Throwing In The Towel on Portfolio Management

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dallasguru
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Re: Throwing In The Towel on Portfolio Management

Post by dallasguru »

great thread for one fund solutions:

I am too fed up with frequent tweaks to my IRA accounts so looking for extremely conservative target retirement fund, any comments on following funds please:


JRFSX - John Hancock Funds Multi-Index Income Preservation Portfolio Class R6 (This has only 13% in equities)

next comes in the line is:
Fidelity Freedom Index Income Fund (only 20% equities)
matthewmon
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Re: Throwing In The Towel on Portfolio Management

Post by matthewmon »

Is there a VT equivalent that has a lower expense ratio?
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FelixTheCat
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Re: Throwing In The Towel on Portfolio Management

Post by FelixTheCat »

I have Total Bond in a tax deferred account and Total Stock in a taxable account. I have automatic investments into my mutual funds. I've never had to do anything with my portfolio since it was established decades ago.

What difficulties are you encountering?
Felix is a wonderful, wonderful cat.
reln
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Re: Throwing In The Towel on Portfolio Management

Post by reln »

investor.saver1 wrote: Tue Sep 15, 2020 5:24 pm I've come to a fork in the road with respect to managing my investment portfolio. DW isn't interested at all in managing the portfolio and I'm tiring of it. Even the 3-fund portfolio is too much work. I can get someone to manage it for me (for a cost) or I can establish a passive portfolio that takes very little energy to manage.

My current thought is to liquidate our current investments (all index ETFs) in our IRAs and gradually and prudently liquidate (minimizing Capital gains) our after-tax brokerage account and use the proceeds to buy two target funds: SWYAX (Schwab 2010 Index Target Fund [Exp Ratio .08%]) and VTINX (Vanguard Target Retirement Income Fund [Exp Ratio .12%]). I plan to invest 50% of our retirement investment portfolio in each. As our CDs mature, we'll simply increase our positions in the two funds. And yes, we'll continue will maintain a substantial emergency fund at a local financial institution.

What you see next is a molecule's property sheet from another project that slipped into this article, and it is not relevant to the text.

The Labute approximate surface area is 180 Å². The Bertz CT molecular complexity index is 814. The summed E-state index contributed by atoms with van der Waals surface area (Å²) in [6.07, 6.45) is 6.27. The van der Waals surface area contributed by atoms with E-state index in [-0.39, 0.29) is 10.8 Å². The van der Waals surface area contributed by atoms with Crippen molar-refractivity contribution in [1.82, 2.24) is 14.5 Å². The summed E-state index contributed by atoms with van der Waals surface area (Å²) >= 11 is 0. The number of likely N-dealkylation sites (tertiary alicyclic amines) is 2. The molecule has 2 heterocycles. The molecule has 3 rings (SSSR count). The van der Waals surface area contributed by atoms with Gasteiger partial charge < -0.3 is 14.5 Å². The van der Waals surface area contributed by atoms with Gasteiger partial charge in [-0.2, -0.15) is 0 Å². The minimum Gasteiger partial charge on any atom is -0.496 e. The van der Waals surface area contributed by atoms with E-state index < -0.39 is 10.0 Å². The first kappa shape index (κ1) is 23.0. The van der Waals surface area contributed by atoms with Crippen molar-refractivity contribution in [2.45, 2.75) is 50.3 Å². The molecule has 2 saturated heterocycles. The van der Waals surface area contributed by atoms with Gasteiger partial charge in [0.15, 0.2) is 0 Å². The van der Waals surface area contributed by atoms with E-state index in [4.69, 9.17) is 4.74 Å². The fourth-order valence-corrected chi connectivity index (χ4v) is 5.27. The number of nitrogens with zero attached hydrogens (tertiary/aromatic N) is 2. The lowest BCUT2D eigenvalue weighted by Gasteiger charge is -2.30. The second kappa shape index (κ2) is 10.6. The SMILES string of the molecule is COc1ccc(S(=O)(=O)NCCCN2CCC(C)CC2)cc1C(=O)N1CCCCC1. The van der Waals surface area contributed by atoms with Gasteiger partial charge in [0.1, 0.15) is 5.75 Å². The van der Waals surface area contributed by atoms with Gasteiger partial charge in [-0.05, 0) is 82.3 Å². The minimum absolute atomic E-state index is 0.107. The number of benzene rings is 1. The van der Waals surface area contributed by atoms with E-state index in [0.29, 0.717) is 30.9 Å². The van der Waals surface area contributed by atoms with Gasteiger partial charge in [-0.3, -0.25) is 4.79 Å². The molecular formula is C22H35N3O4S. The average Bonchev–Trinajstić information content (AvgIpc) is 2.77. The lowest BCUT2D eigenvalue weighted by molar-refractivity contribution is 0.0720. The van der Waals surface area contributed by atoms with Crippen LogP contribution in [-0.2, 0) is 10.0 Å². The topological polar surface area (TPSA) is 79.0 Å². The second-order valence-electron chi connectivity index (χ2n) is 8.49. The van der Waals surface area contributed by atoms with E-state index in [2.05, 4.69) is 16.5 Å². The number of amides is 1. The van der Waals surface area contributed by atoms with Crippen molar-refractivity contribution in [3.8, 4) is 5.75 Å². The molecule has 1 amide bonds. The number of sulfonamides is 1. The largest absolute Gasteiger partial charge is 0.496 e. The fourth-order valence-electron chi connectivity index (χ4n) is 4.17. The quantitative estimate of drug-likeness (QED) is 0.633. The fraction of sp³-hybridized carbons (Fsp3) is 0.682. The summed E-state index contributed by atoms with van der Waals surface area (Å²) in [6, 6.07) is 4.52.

I can hear the gasps....I know there are better places for the money and better tactics to attain a passive portfolio but this simple low cost solution fits us well.

Why these funds? They are funds of low cost diversified index funds with allocations similar to our current portfolio with the lowest expense ratios on the planet. The funds were designed by way smarter people than me and I'd expect them to perform just fine with the level of risk appropriate for DW and myself. I can buy them and sell them at no cost at Schwab (I've got a special deal at Schwab to buy Vanguard funds for free). No rebalancing is required meeting my main objective of simplicity and being nearly effort free. My DW can manage easily if I should move on the heaven. The return will easily be sufficient to supplement our spending needs.

I'd welcome your learned thoughts. If this plan is folly I'd like to know before I implement it. Thanks in advance!
Looks good to me.
reln
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Re: Throwing In The Towel on Portfolio Management

Post by reln »

matthewmon wrote: Mon Sep 21, 2020 1:18 pm Is there a VT equivalent that has a lower expense ratio?
Lower than 8bp?
AnonJohn
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Re: Throwing In The Towel on Portfolio Management

Post by AnonJohn »

Some elements of the OP's quandary resonate, but other's don't. I'll begin by saying: simplicity is good, and if going to maximum simplicity works for you, do it! The time invested in micromanagement won't pay well.